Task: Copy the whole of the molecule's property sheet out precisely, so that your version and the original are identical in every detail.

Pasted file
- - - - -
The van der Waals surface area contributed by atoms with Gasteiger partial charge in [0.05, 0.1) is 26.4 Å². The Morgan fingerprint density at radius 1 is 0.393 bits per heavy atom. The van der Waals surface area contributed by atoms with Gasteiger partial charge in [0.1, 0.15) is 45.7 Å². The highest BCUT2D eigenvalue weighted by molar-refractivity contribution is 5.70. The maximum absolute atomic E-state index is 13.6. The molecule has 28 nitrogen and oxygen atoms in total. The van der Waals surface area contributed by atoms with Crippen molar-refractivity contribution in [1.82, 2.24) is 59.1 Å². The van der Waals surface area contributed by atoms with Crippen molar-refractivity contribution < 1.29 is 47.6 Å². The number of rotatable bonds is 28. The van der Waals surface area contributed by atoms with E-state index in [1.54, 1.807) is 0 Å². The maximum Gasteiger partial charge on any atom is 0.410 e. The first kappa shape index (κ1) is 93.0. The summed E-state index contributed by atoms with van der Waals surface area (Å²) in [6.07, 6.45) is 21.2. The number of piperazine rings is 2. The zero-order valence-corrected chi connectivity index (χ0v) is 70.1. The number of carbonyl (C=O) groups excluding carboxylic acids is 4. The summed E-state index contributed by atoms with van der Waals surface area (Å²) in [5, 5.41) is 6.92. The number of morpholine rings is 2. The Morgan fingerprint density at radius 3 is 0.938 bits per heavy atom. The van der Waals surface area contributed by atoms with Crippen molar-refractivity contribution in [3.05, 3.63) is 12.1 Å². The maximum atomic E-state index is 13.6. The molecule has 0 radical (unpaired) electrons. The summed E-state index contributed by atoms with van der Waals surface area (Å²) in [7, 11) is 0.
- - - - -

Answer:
The van der Waals surface area contributed by atoms with Gasteiger partial charge in [0.05, 0.1) is 26.4 Å². The Morgan fingerprint density at radius 1 is 0.393 bits per heavy atom. The van der Waals surface area contributed by atoms with Gasteiger partial charge in [0.1, 0.15) is 45.7 Å². The highest BCUT2D eigenvalue weighted by molar-refractivity contribution is 5.70. The maximum absolute atomic E-state index is 13.6. The molecule has 28 nitrogen and oxygen atoms in total. The van der Waals surface area contributed by atoms with Crippen molar-refractivity contribution in [1.82, 2.24) is 59.1 Å². The van der Waals surface area contributed by atoms with Crippen molar-refractivity contribution < 1.29 is 47.6 Å². The number of rotatable bonds is 28. The van der Waals surface area contributed by atoms with E-state index in [1.54, 1.807) is 0 Å². The maximum Gasteiger partial charge on any atom is 0.410 e. The first kappa shape index (κ1) is 93.0. The summed E-state index contributed by atoms with van der Waals surface area (Å²) in [6.07, 6.45) is 21.2. The number of piperazine rings is 2. The zero-order valence-corrected chi connectivity index (χ0v) is 70.1. The number of carbonyl (C=O) groups excluding carboxylic acids is 4. The summed E-state index contributed by atoms with van der Waals surface area (Å²) in [5, 5.41) is 6.92. The number of morpholine rings is 2. The Morgan fingerprint density at radius 3 is 0.938 bits per heavy atom. The van der Waals surface area contributed by atoms with Crippen molar-refractivity contribution in [3.05, 3.63) is 12.1 Å². The maximum atomic E-state index is 13.6. The molecule has 0 radical (unpaired) electrons. The summed E-state index contributed by atoms with van der Waals surface area (Å²) in [7, 11) is 0.